And you can hear them—there it is—bantering with the cameramen. 

“We need to get some work done.  We‘re packing it in for the night.”

Let‘s evolve the speculation, John.  What is the work at this point?  When they go in there behind those doors that we just saw, they‘re going to say, What do we do now?

DEAN:  Well, we know from Ben Bradlee that at one point they had written not quite an obituary, but a front-page story explaining a lot about Deep Throat and his role and what-have-you.  So that was already in the can, so to speak.  They now—that was premised on Deep Throat not being around to comment.

I‘m not sure that Mark Felt is in any condition, at his age and mental state, to refute, or really get out and discus anything that Woodward and Bernstein say at this point.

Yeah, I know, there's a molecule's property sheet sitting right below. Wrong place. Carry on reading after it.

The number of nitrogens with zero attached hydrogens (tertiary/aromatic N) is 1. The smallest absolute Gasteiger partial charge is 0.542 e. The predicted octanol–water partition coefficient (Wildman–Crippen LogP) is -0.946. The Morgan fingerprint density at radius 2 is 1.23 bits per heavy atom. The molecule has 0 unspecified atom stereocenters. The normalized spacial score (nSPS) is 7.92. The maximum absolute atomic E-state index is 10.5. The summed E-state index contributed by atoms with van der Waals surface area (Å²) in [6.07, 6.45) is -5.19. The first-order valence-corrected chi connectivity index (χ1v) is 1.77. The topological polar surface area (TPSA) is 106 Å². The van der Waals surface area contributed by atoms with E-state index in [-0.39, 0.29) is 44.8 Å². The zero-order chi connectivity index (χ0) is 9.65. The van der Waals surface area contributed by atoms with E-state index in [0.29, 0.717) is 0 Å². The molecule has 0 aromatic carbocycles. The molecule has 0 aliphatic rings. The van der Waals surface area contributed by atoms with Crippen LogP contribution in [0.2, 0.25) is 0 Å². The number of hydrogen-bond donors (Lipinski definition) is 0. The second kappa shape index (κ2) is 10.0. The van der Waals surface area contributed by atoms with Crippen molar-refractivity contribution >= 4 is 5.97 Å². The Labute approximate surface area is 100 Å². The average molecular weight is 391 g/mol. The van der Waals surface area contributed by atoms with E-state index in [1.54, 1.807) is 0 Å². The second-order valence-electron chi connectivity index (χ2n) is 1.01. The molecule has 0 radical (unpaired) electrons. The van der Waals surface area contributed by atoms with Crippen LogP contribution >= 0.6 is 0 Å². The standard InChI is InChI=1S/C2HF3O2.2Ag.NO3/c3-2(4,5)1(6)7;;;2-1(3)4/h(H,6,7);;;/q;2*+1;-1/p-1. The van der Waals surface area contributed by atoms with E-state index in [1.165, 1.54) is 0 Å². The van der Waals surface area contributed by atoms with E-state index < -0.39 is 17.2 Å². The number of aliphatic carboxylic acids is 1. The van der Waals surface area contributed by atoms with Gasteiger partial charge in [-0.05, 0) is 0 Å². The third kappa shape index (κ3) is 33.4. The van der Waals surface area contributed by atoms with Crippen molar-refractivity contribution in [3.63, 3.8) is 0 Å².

So they‘ve got this set up nicely.  The question is, how do they handle it?  Because there‘s not many people that are able to refute anything they might say.

But yet there are very important questions about how they constructed their story, how they relied on Felt, you know, what Felt...

You know, for example, how did Felt get “The Washington”—“New York Times” and circle page 20 of Bob Woodward‘s paper to signal he wanted to talk to him?  How did Felt manage, while he‘s running the bureau as the day-to-day operations, to keep an eye on the flower pot on Woodward‘s balcony to see if the red flag is out?

Why hasn‘t Felt told us what garage they met in to see how he physically was able to do this, given where he lived and what-have-you?

So lots of these things need to be addressed.  And hopefully when Woodward and Bernstein come forward in this piece they‘re working on right now, they‘ll do so.